While there is no way around the need to implement welldesigned and adequately controlled clinical trials that support the development, verification and manufacture of medical devices, the commercial risk associated with market access can be reduced significantly by taking a genuinely integrated approach to device design and prototyping.

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James Blakemore, a molecular biologist by training with an MSc from Edinburgh University, joined Team Consulting in 2008 to lead its work in the area of in vitro diagnostics as a Senior Consultant. He has worked in the biotechnology and pharmaceutical industries for 10 years across a range of R&D, IP licensing and business development positions.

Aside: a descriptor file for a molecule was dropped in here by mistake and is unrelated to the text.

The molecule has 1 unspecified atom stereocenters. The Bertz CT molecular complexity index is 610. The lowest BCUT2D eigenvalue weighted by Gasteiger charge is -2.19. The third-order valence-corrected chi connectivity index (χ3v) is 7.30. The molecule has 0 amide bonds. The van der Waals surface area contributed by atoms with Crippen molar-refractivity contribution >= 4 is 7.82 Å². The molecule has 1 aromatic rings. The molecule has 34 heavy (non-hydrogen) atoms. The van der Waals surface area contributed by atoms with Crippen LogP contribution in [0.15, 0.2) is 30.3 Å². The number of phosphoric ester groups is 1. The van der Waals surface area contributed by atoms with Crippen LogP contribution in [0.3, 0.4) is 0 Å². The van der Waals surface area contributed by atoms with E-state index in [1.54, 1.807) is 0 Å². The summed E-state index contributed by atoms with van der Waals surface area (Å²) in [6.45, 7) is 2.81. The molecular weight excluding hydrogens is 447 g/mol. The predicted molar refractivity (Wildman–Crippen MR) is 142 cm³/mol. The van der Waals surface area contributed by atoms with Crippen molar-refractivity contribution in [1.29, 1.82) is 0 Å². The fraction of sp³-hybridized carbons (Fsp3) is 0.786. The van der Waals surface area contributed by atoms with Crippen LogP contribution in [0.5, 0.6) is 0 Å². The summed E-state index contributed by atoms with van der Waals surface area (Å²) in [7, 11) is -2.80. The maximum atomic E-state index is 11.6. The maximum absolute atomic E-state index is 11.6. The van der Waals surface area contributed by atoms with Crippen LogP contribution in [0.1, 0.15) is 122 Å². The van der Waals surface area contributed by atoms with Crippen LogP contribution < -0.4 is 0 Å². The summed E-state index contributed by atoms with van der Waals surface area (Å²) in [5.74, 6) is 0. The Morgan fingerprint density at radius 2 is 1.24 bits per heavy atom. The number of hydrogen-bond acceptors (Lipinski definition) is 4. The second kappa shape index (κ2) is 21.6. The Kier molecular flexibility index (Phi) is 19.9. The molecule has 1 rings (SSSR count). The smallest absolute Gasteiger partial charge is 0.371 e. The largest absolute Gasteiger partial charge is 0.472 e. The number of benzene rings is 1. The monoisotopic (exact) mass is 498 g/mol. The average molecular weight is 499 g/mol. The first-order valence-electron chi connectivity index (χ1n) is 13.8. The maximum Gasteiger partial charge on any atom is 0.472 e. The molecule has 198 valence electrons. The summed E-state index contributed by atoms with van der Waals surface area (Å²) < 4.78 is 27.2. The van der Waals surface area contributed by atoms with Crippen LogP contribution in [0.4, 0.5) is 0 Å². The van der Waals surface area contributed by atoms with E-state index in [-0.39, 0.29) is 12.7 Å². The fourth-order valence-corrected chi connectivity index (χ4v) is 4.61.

Brennan Miles has a BSc (Hons) in Product Design and was a Senior Scientist in Pfizer’s Inhalation & Device design group before joining Team Consulting as a Product Design Consultant. Bridging the design and engineering disciplines, he has a passion for product detail, usability and engineering mechanical systems, as well as managing development projects.

James Blakemore
Brennan Miles